268 – URBANISATION OF THE GRAND-PLACE LAC AREA
Louvain-La-Neuve – Place du Couchant
70.000 m², 1996-2003, (01/268)
• Architecture (Museum, Aula Magna).
• Structural Engineering (Aula Magna).
• Mechanical, Electrical, Plumbing Engineering
• (Museum, Aula Magna).
• Daylighting (Museum)
• Interior Design (Museum, Aula Magna).
• Quantity Surveying (Museum, Aula Magna).
• Project Management (Museum, Aula Magna).
• Construction Management (Museum, Aula Magna).
The origin of the new city of Louvain-la-Neuve lies in the division of the Catholic University of Louvain into its two different language entities, the French and the Flemish. The urban development started in 1972 and has been pursued since across the East-West oriented Malaise valley.
With a scientific park stretching to the Est and South of the city and a major university, the population of the city counts 15.500 inhabitants, and is planned to grow up to 28.000 inhabitants.
The urban center lies at the bottom of the valley. It is entirely built on concrete slabs supported by piles, covering the levels of vehicle traffic and parking. While occasionally accessible for emergency, delivery and maintenance vehicles, the streets are mostly pedestrian.
After early development phases in the North-South direction, the East and West quarters are now on the urban growth agenda.
The project commissioned to Samyn and Partners consists in the detailed planning of the West quarter, which stretches from the Grand Place (main square) to the lake. South-East, it is bordered successively from center to periphery by an auditorium complex, the Law department buildings, and a green area behind which lies the residential neighbourhood « Les Bruyères ». North-West, it is bordered by the hill flank houses of the « Hocaille » residential neighbourhood.
In respect with the guidelines of the urban development plan, various functions must be accomodated in the new neighbourhood : housing for 1.500 inhabitants (approximately 60.000 sqm), the Aula Magna, the Museum, a movie theater complex, academic facilities, a hotel, and parking for approximately 500 vehicles. Pedestrian streets and walkways must connect the main square with the lake, and transversally the “Bruyères” and “Hocaille” neighbourhoods. Located between the natural periphery of the city and its raised center, the project must insure the transition between the landscape integrated roads on the oustkirts and the inner underground circulation. The urban morphology must offer both continuity and complementarity with the existing urban fabric.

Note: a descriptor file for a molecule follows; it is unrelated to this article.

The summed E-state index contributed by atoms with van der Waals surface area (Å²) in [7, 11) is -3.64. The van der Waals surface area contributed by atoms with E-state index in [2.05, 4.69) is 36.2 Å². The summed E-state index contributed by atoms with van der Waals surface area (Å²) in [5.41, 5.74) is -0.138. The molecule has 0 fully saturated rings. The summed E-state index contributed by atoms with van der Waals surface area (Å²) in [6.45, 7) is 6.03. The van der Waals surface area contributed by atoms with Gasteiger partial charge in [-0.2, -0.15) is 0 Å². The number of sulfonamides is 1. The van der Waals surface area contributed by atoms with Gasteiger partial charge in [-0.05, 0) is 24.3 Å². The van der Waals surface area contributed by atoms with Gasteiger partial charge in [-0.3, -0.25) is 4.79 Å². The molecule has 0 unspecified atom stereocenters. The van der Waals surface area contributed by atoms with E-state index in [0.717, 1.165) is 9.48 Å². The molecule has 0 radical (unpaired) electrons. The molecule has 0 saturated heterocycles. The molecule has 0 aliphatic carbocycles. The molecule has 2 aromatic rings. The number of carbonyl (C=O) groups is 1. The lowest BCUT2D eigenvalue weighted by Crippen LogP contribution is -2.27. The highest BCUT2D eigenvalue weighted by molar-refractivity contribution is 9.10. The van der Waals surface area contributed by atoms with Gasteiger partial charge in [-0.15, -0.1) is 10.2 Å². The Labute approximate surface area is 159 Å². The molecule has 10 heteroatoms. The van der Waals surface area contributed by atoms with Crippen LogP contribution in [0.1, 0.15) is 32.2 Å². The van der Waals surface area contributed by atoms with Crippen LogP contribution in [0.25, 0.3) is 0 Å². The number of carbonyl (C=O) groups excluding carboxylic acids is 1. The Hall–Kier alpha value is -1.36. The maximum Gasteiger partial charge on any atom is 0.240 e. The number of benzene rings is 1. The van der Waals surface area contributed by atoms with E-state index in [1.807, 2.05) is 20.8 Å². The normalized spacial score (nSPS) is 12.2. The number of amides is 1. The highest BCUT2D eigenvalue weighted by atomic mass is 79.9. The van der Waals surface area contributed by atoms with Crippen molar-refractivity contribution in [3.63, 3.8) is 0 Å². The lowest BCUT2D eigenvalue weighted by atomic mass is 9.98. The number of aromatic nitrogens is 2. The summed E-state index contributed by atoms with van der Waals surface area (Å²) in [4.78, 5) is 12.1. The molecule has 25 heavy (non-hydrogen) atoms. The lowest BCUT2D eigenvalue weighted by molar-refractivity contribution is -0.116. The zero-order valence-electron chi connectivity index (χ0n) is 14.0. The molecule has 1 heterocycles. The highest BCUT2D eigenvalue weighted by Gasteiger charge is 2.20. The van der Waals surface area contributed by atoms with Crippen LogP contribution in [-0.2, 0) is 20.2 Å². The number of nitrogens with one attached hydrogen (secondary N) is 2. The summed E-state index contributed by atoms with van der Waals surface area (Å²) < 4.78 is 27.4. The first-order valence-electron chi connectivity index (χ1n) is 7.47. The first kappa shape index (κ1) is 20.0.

A main axis drawn between the main square and the lake structures the new neighbourhood. The Aula Magna, a cultural and academic multifunctional hall intended to accomodate theater and music performances as well as major academic events, thus a symbolic and programmatic element of primary importance for the university and the city, is implanted on the main axis. From the main square, it is preceded by a straight covered street bordered on both sides by the two parts of the new Museum. The street leads into a rectangular forecourt dedicated to Baron Lemaire, the spiritual father and original planner of the city. Through its transparent foyers, the fully glaze building frames the perspective that opens on its opposite side towards the lake and the suburbian greenery. (Both Aula Magna and Museum are also designed by Samyn and Partners)
Between the Aula Magna and the lake, a geometric water pond fulfills the long expressed desire of the inhabitants to bring the outer green landscape deeper into the city heart.
North-West of the main axis, two open blocks allow a direct circulation between the mineral streetscape and the inner gardens. Their arrangement creates a triangular square that offers a full sideview of the Aula Magna. The block closer to the center hosts residential and community facilities, the second block is residential. In both blocks, the first floor accommodates mixed-use functions. Further North of the new neighbourhood, a rectangular academic building completes the square in front of the Saint-Francis church. At the Western end, a prow shaped building marks the entrance of the city and closes in the peacefull pond area from potentially aggressive incoming traffic.
South-East of the main axis, the movie theater complex usefully fills in the space between the Museum-Aula Magna ensemble and the Law department facilities. It is followed by a curved street that flows naturally alongside the lakeshore. On one side of the street, residential buildings offer views on the open lake landscape. On the other side, they open on a more intimate urban park.
The succession of squares, streets, pond and lakeshore areas allows to develop a tailored strategy to organize a fluent transition between the city street level and the lake groundlevel 12.5 m below it. As a premise, it required to deviate the current traffic flow underneath the projected North-West buildings to avoid either cutting the pedestrian flow down the main axis or the expensive raising of the pond above road level. The deviation also allowed to project the curved residential buildings on the South-East, partly implanted on the former roads.
Though the main structure of the new neighbourhood has been stable since early sketches, the plan is flexible and evolves constantly in accordance with the changing programmatic requirements discussed with the urban development plan services. The project has thus already evolved from the staged represented on the large study model pictured here.
Université Catholique de Louvain
Place de l’Université, 1
ARCHITECTS AND ENGINEERS
SAMYN ET ASSOCIES sprl, architects and engineers
Exclusive owner of the copyrights
chaussée de Waterloo, 1537 B-1180 Bruxelles
tél. : 32 2 374 90 60 fax : 32 2 374 75 50
Ph. Samyn, Y. Avoiron, J.L. Capron, J.F. Roger France
road traffic system study :
VAN WUNNIK PARTNERS
P. Van Wunnick